Oops I’m breaking the internet… I was stunned to see girls in their twenties yak on about being left on the shelf if their Bachelor deletes them from his heart and bank balance.
How bitchy they still are, how needy, how, apparently, cooking, can ensure a great love will expand with his stomach!
the way they dress, the manner in which they speak….dear God it’s awful!
thank heaven we have The Doctor – he might decide that the show runners of this ‘creation’ are indeed pudding brains.
everything these poor girls do is intended for ‘a man’. Not for financial security created by themselves for themselves, not inner beauty for its own cultivation just puerile indulgence.
grrr. Puro peeved!24 August 2016 at 05:14 #53754Anonymous @
the point I was trying to make was that this gorgeous episode pretty much vindicates my opinion about how far women have indeed travelled be it in law, in occupations, in love and partnerships and in society in general.
but we still like the self -indulgence on our screens in show like the Bachelor!
the news is filled with celebrities, Entertainment Tonight and I don’t want to mention the reinstalling of Page 3 Girls!
Thank goodness for Yes Minister, YPM and other incredible shows that have left a substantial legacy for our time.
purosolo24 August 2016 at 06:18 #53756
@craig (or any lurking time lords)
I think this thread is a bit full, since it is over 1000 posts. It might need a new page.
Cheers24 August 2016 at 06:34 #53757
Hi Purosolo. I agree entirely. If I recall correctly, the self-description that goes with your avatar is “dedicated to TV box sets”. Very wise words. I ignore current TV entirely, for precisely the reasons you mention. Tonight it was the 1980s adaptation of “Love in a Cold Climate”. I had forgotten how pleasurable it was.24 August 2016 at 08:20 #53760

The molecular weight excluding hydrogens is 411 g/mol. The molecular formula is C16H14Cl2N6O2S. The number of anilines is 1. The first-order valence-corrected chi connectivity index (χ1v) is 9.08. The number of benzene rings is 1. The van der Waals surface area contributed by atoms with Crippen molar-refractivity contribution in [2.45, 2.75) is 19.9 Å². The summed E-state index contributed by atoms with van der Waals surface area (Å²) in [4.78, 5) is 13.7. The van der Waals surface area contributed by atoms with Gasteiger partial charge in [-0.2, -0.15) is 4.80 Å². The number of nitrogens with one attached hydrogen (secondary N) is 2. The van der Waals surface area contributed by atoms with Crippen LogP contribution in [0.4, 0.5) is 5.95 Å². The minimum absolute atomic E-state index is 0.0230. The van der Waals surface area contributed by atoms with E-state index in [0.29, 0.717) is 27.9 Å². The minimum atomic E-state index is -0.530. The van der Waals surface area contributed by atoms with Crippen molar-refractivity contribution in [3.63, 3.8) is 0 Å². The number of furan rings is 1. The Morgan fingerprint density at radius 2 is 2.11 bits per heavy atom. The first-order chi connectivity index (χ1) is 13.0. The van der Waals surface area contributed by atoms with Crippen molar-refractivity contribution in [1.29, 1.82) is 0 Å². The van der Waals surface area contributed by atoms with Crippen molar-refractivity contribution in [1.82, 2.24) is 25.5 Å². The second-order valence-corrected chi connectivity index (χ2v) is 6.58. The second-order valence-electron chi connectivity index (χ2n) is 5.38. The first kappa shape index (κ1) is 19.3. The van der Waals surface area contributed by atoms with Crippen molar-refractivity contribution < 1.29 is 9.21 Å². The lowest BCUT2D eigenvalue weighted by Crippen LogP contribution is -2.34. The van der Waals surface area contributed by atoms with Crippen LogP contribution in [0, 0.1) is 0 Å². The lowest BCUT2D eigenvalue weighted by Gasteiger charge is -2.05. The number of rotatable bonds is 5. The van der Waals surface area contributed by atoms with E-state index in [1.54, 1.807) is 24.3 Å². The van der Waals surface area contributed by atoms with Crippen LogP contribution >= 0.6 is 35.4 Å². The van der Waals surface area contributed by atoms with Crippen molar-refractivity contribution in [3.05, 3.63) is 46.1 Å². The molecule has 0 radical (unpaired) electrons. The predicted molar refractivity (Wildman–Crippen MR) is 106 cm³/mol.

@missy Love the kids and the coffee, and I have a horrible suspicion that they call me “Susan” because I’ve let my hair grow lately, and it makes look Susan-ish — ? I’ve worn it short for years, but haven’t been able recently to find someone who can give it a decent cut, so piff. Also, I’m curious to see if it changes at all now that the rogue parathyroid gland has been seen off the premises, and the more capable ones are waking up again to do the job properly.
78?! I am hard on your heels, ma vielle, so look out.
Camels? Really? But those *feet* — seriously alien-looking feet, actually, so maybe that’s the attraction?
@puroandson I’m watching very little TV now myself; I’ve finally got Netflix streaming working, so I’m looking at some of their original shows — there’s still a lot of junk, but also good things, for example the original “Wallander”, in Swedish with subtitles and a seriously homely detective. I’ve read some of Mankell’s books, didn’t care much for Brannagh’s versions on tv because he just played it way too over-sensitive. I mean, I thought nobody that raw could actually maintain a *career* as a cop, could they? I’m liking the Swedish version; homey and homely. No room for boxed sets, not til I clear out some of these books . . . one of these days.24 August 2016 at 11:14 #53766janetteB @janetteb
@blenkinsopthebrave. I loved that production and it is in my collection along with the more recent version which has some merits too. I am currently re-watching The Pallisers, talking of “retro” TV viewing.
Janette25 August 2016 at 05:34 #53781Anonymous @
I’ve hustled the iPad from young Puro and indeed the moniker is “DVD and boxed sets”
you have an extraordinary memory!
Even our ABC is slashed each year. Conforming to Sammy Junior and the Muppet (purely my name for the so-called “dry and clever analysis” that is one remarkable talent used in rather vulgar and expedient ways) doesn’t actually help a great deal as those who like his particular brand of humour tend to watch via YouTube giving adults – who have time, patience, erudition- a platform on which to complain about the “failure of the ABC in our time” etc..